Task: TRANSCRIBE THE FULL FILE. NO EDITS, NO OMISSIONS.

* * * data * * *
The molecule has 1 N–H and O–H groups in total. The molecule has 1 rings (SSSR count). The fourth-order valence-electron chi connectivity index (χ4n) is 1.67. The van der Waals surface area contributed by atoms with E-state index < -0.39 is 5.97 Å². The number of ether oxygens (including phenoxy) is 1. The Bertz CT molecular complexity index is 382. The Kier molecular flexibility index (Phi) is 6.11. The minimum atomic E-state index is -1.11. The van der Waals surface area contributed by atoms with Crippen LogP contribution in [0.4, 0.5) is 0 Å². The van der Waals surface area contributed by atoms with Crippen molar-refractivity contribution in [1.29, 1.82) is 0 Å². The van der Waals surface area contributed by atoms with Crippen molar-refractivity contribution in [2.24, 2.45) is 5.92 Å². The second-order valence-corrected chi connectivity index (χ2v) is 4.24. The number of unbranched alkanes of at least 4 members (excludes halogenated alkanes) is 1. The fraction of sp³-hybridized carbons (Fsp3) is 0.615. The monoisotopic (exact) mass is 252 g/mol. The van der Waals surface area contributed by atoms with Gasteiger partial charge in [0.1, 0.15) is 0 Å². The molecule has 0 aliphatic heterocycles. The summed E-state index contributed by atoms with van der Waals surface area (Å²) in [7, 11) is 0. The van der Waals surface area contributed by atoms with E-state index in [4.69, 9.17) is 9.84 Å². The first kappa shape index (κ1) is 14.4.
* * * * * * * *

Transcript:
The molecule has 1 N–H and O–H groups in total. The molecule has 1 rings (SSSR count). The fourth-order valence-electron chi connectivity index (χ4n) is 1.67. The van der Waals surface area contributed by atoms with E-state index < -0.39 is 5.97 Å². The number of ether oxygens (including phenoxy) is 1. The Bertz CT molecular complexity index is 382. The Kier molecular flexibility index (Phi) is 6.11. The minimum atomic E-state index is -1.11. The van der Waals surface area contributed by atoms with Crippen LogP contribution in [0.4, 0.5) is 0 Å². The van der Waals surface area contributed by atoms with Crippen molar-refractivity contribution in [1.29, 1.82) is 0 Å². The van der Waals surface area contributed by atoms with Crippen molar-refractivity contribution in [2.24, 2.45) is 5.92 Å². The second-order valence-corrected chi connectivity index (χ2v) is 4.24. The number of unbranched alkanes of at least 4 members (excludes halogenated alkanes) is 1. The fraction of sp³-hybridized carbons (Fsp3) is 0.615. The monoisotopic (exact) mass is 252 g/mol. The van der Waals surface area contributed by atoms with Gasteiger partial charge in [0.1, 0.15) is 0 Å². The molecule has 0 aliphatic heterocycles. The summed E-state index contributed by atoms with van der Waals surface area (Å²) in [7, 11) is 0. The van der Waals surface area contributed by atoms with E-state index in [4.69, 9.17) is 9.84 Å². The first kappa shape index (κ1) is 14.4.